NonWonderDog
07-26-2005, 08:26 PM
Hmm? The guns shoot where the guns are pointed. The gunsight is aligned with the guns. Hence the guns shoot where the gunsight is pointed, no matter how much of a skew you might be in.

As far as I can tell the velocity of the plane is already added to the rounds when they fire, so everything that needs to be in the sim is already in. When you fire the waist guns on a bomber in the sim, the rounds travel along with your plane sideways, right? I think they even curve a bit away from your direction of travel becuase of air drag.

WWMaxGunz
07-26-2005, 10:43 PM
The guns do shoot where the sight is pointed but when you and the target are moving
at flight speeds the shots won't hit what you see in the gunsight if you flight is
not coordinated or the target is turning, unless the two cancel each other.

500 yard harmonization?
In the debate on 50 cal dispersion, the time to target and ability to hit a dodging
target was a major reason not to engage past I think 400 yards, about 360 meters.
But if my target was bombers then I'd shoot longer, sure.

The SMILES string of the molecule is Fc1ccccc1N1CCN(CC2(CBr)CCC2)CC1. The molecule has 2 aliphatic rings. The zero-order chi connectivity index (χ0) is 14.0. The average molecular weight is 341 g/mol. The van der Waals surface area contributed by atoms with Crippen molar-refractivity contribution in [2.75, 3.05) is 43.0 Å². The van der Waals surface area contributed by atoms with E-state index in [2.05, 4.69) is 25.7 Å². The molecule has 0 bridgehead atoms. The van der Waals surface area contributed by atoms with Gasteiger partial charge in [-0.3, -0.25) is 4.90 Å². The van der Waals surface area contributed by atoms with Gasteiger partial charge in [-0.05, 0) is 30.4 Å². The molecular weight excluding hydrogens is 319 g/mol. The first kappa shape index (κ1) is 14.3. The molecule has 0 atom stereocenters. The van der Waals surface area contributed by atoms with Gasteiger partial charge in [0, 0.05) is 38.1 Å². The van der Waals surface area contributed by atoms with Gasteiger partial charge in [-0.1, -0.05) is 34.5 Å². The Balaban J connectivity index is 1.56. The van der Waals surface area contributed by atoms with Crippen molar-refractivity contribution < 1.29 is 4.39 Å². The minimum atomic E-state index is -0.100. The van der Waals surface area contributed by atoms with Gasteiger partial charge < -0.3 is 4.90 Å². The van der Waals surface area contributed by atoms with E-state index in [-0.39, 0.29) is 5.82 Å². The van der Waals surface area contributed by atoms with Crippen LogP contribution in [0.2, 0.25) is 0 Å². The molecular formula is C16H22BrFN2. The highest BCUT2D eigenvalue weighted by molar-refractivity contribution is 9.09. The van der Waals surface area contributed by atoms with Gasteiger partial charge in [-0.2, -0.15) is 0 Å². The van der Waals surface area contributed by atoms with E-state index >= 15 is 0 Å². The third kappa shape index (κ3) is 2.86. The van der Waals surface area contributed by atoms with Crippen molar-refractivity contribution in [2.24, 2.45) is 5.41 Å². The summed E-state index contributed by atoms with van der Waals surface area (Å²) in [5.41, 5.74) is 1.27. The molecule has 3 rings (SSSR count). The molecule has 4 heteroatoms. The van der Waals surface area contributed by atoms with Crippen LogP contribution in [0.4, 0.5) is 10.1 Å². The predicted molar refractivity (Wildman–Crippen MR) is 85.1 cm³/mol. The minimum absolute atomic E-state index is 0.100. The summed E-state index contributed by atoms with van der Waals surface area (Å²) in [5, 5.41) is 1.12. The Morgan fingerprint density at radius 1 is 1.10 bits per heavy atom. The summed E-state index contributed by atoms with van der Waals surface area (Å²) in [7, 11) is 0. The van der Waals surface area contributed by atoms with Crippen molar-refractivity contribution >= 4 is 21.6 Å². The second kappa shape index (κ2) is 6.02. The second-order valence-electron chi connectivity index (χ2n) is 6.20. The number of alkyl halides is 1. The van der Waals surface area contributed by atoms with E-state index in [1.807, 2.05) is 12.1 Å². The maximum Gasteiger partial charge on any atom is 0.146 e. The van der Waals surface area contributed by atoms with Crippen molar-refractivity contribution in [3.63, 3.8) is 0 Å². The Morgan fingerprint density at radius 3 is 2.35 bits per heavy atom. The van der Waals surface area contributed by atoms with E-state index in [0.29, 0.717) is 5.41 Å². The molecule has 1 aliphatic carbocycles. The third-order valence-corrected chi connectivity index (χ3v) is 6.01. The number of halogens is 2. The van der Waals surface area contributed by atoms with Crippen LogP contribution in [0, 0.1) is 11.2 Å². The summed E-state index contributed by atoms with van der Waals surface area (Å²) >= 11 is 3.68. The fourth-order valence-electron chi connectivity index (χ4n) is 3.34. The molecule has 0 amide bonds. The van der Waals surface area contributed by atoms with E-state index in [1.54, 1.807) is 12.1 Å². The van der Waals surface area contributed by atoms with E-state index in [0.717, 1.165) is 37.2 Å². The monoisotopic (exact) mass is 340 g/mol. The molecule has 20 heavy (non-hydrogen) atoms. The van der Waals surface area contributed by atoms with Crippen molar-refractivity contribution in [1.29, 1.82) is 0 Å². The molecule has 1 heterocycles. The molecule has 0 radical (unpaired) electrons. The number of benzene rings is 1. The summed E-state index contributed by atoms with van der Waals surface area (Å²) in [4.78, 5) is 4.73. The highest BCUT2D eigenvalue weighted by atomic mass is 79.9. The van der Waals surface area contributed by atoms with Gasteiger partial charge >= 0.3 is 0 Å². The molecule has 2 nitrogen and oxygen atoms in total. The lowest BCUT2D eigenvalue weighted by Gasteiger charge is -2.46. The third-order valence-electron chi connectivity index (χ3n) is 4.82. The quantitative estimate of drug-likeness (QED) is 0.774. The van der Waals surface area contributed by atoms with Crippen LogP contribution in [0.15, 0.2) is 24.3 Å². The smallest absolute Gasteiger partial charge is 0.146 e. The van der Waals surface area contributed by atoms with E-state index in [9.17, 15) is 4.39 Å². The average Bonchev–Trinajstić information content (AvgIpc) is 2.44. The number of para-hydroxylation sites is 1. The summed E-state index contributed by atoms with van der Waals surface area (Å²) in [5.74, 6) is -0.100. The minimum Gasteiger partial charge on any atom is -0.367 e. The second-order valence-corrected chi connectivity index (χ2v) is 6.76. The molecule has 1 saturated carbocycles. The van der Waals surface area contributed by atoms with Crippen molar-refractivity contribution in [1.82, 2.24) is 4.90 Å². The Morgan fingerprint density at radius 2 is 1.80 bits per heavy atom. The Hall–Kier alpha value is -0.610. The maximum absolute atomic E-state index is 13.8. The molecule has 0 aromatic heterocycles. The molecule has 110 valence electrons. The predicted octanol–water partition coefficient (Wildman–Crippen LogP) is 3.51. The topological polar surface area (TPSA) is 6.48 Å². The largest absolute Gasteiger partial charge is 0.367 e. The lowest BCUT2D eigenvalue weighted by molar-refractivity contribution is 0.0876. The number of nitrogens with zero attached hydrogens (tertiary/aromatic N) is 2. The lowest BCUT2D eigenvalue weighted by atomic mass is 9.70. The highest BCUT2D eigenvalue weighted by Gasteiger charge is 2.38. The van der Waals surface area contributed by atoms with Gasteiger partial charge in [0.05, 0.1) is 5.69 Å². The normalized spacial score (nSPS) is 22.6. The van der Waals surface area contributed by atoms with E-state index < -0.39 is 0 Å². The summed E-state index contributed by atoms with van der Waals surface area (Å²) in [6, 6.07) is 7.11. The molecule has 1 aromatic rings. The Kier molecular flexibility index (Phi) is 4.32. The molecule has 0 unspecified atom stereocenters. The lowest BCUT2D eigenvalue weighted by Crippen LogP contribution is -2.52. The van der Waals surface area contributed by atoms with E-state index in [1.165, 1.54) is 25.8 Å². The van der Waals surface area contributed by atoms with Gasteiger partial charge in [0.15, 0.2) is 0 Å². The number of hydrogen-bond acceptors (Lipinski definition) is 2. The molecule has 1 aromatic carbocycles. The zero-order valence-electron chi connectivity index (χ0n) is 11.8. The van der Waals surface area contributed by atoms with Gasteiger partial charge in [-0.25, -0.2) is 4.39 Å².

WWMaxGunz
07-26-2005, 10:45 PM
BTW PlaneEater, given the number of sims that get these things right and model to the
levels of FB/PF you really do have to, uhhhhhhhhhh .........

NonWonderDog
07-27-2005, 12:54 AM
I don't understand what you're getting at. Say you're chasing a target that is flying straight and level. Now say you are a bit to the right of the target and flying in a 10 degree skid to the left with your gunsight on the target.

In this situation, you will fire your rounds at an angle of 10 degrees from your flight path. Your rounds will not travel in the same direction as you. However, if you and your target are moving at the same speed, you will still hit your target because your velocity vector is added to those of your rounds. It's like throwing a ball straight up into the air while walking; even though you've moved, it will still land on your head.

If you and your target are travelling at different speeds in this instance you will have to lead your target (either in front of or behind your target depending on relative closing rates). All flying uncoordinated does to aiming is make it more difficult to calculate lead. You have to take both angle-off *and* slip angle into account.